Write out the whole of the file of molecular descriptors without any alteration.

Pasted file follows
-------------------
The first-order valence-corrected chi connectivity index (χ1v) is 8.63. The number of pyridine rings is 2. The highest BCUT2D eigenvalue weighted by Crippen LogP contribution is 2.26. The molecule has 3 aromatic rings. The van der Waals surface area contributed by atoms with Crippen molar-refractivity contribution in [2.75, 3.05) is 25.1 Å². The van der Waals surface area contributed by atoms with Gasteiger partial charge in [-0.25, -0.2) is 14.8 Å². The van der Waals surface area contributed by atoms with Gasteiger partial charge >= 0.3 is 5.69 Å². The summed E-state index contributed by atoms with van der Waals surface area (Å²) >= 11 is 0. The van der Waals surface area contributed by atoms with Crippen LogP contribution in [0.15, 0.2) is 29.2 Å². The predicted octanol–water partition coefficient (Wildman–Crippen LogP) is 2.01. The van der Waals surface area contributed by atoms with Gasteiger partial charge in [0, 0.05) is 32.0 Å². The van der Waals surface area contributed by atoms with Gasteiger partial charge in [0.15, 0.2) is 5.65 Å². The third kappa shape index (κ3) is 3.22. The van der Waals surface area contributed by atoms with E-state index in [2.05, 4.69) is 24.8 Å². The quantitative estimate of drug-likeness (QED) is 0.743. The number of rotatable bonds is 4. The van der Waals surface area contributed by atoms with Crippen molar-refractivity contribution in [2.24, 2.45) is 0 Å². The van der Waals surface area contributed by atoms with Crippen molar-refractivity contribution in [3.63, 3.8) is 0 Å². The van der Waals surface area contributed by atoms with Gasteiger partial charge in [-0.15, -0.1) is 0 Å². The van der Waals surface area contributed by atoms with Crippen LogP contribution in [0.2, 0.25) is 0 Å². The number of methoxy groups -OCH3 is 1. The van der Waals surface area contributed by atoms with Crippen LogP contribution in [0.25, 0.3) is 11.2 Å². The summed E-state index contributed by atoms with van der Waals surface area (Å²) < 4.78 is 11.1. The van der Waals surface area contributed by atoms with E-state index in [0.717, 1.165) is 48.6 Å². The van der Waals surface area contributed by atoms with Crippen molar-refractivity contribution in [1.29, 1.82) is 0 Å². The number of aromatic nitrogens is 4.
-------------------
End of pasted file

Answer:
The first-order valence-corrected chi connectivity index (χ1v) is 8.63. The number of pyridine rings is 2. The highest BCUT2D eigenvalue weighted by Crippen LogP contribution is 2.26. The molecule has 3 aromatic rings. The van der Waals surface area contributed by atoms with Crippen molar-refractivity contribution in [2.75, 3.05) is 25.1 Å². The van der Waals surface area contributed by atoms with Gasteiger partial charge in [-0.25, -0.2) is 14.8 Å². The van der Waals surface area contributed by atoms with Gasteiger partial charge >= 0.3 is 5.69 Å². The summed E-state index contributed by atoms with van der Waals surface area (Å²) >= 11 is 0. The van der Waals surface area contributed by atoms with Crippen LogP contribution in [0.15, 0.2) is 29.2 Å². The predicted octanol–water partition coefficient (Wildman–Crippen LogP) is 2.01. The van der Waals surface area contributed by atoms with Gasteiger partial charge in [0, 0.05) is 32.0 Å². The van der Waals surface area contributed by atoms with Gasteiger partial charge in [0.15, 0.2) is 5.65 Å². The third kappa shape index (κ3) is 3.22. The van der Waals surface area contributed by atoms with E-state index in [2.05, 4.69) is 24.8 Å². The quantitative estimate of drug-likeness (QED) is 0.743. The number of rotatable bonds is 4. The van der Waals surface area contributed by atoms with Crippen molar-refractivity contribution in [2.24, 2.45) is 0 Å². The van der Waals surface area contributed by atoms with Crippen molar-refractivity contribution in [3.63, 3.8) is 0 Å². The van der Waals surface area contributed by atoms with Gasteiger partial charge in [-0.15, -0.1) is 0 Å². The van der Waals surface area contributed by atoms with Crippen LogP contribution in [0.2, 0.25) is 0 Å². The number of methoxy groups -OCH3 is 1. The van der Waals surface area contributed by atoms with Crippen LogP contribution in [0.25, 0.3) is 11.2 Å². The summed E-state index contributed by atoms with van der Waals surface area (Å²) < 4.78 is 11.1. The van der Waals surface area contributed by atoms with E-state index in [0.717, 1.165) is 48.6 Å². The van der Waals surface area contributed by atoms with Crippen molar-refractivity contribution in [1.29, 1.82) is 0 Å². The number of aromatic nitrogens is 4.